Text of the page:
Help students practice learning to avoid the summer education slide (and to continue to learn for their whole lives) through reading. Use our weekly GNN articles, so that students can continue to expand their world and their understanding, even during the summer. Maps 101 posts articles throughout the year. We don’t stop just because summer is in the air, and the heat takes over!
Recognizing Stereotypes When students read, they need to focus on recognizing stereotypes and how they can affect students’ preconceptions while they read. This week, students should read the GNN article “Diverse Cowboys” and tackle the stereotypes people have about “The West” in general and also about African Americans. Write “The West” on the board. Then, have students respond with what they imagine when they think of the West from the 1800s. Point out how this article likely conflicted with students’ stereotype of a cowhand, or cowboy, and those of African Americans. You can also use the questions at the end of the article to promote further classroom discussion.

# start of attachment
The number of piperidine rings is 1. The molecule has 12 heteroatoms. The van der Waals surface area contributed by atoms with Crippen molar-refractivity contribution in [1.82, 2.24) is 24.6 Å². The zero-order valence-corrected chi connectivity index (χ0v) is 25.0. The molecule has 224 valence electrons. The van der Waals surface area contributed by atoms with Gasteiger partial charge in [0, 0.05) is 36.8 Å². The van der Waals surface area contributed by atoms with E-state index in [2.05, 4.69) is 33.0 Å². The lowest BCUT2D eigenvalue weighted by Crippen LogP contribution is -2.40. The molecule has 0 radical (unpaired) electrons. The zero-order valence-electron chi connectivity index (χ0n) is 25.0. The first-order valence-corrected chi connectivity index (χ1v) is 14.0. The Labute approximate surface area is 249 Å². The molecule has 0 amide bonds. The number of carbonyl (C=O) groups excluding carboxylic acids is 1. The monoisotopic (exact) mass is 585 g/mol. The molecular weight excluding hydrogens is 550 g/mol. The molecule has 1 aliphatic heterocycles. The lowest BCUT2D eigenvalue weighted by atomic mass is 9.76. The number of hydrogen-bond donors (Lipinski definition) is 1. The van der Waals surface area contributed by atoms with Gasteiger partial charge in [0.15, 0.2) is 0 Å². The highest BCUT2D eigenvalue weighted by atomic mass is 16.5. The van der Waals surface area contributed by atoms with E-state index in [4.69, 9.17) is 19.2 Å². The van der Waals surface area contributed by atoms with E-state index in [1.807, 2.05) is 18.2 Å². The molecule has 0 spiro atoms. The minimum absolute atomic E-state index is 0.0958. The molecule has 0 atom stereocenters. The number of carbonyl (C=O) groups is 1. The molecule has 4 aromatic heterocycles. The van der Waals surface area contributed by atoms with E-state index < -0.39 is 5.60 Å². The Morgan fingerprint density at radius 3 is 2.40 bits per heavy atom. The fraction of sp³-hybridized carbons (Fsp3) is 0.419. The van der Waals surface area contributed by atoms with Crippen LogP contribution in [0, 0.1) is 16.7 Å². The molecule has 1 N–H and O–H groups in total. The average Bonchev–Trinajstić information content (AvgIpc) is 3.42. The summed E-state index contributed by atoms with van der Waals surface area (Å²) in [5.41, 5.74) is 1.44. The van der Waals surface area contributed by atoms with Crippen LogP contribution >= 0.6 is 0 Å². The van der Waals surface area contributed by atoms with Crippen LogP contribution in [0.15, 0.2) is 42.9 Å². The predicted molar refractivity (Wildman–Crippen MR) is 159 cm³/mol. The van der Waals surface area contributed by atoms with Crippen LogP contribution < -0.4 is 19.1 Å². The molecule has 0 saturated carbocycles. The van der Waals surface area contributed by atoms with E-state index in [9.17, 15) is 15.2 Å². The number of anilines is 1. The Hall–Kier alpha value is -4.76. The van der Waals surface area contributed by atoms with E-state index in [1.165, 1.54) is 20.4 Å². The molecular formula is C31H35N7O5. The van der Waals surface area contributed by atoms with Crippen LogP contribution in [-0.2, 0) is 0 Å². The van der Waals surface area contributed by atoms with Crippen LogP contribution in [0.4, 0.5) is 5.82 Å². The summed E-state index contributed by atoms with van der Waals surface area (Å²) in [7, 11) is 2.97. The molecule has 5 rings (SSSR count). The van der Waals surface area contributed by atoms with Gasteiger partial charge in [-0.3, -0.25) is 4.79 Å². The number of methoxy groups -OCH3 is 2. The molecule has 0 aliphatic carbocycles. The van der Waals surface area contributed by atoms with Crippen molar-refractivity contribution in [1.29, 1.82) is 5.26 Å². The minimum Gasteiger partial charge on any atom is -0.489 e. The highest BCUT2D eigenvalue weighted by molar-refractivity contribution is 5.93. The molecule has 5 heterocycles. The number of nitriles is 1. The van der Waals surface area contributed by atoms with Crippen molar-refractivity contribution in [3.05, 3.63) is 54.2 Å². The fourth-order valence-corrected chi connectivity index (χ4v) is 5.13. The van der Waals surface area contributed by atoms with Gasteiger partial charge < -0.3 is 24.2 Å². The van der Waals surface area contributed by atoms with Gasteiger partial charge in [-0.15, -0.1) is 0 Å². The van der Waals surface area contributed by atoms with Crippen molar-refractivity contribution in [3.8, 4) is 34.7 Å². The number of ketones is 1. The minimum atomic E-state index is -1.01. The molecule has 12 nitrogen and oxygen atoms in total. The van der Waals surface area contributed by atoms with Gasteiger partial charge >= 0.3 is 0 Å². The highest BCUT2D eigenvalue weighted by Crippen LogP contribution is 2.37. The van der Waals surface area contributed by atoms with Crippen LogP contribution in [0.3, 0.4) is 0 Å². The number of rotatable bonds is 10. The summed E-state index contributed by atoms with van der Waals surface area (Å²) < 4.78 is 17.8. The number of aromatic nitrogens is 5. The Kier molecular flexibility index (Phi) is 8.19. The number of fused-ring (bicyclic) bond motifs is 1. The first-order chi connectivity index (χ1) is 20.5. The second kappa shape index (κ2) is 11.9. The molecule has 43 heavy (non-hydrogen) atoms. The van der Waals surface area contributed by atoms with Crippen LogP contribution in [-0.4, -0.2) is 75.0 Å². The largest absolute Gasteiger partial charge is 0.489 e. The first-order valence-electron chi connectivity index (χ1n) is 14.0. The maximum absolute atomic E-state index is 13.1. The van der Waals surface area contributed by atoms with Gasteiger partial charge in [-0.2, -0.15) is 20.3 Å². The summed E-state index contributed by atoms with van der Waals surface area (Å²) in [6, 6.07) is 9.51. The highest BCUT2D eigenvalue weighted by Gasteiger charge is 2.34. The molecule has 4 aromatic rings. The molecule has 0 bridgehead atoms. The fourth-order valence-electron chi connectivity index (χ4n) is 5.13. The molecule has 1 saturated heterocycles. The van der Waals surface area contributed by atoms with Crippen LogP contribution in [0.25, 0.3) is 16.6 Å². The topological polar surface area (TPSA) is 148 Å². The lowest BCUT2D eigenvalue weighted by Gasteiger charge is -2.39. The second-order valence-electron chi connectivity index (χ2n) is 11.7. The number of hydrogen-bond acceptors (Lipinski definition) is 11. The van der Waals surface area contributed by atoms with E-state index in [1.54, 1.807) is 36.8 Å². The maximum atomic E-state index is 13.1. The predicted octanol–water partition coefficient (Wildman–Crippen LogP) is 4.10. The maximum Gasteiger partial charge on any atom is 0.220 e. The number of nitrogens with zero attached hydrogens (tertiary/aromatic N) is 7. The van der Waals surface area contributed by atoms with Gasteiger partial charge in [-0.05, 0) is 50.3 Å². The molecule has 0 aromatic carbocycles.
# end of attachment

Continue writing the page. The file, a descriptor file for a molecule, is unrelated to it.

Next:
As appropriate for your class, open up discussion to other stereotypes people have of African Americans or other groups. Help students recognize that stereotypes can be limiting, hurtful, and ignorant, and they do not represent the truth.
More Maps 101 Connections: Have students read the GNN article on “Stagecoach Mary” Fields. How does Fields break stereotypes of both women and African Americans? Then ask students to research Annie Oakley and write a short biography that explains how Oakley also broke stereotypes. Have students compare and contrast Fields and Oakley. How did both women break stereotypes of what women can or should do for their time in history? How accepted do students think these women would be today? Have them explain their answers.
Forming an Opinion Revisit “The Wild West” Field Trip. Go through all of the points of interest, ending with the 14th entry, “Was the West Wild?” Write this question on the board. Then, have students discuss their opinion about the West. Have them explain their reasoning. Which points of interest support or refute their opinion about whether the West was truly “wild?”
Expanding Mapping Skills Refer to the complete interstate map and project it on the board. Then, ask students which highways they would take to get from different locations you have predetermined or allow them to brainstorm their own routes. Use Zoomify as needed to navigate the map to help students identify different routes.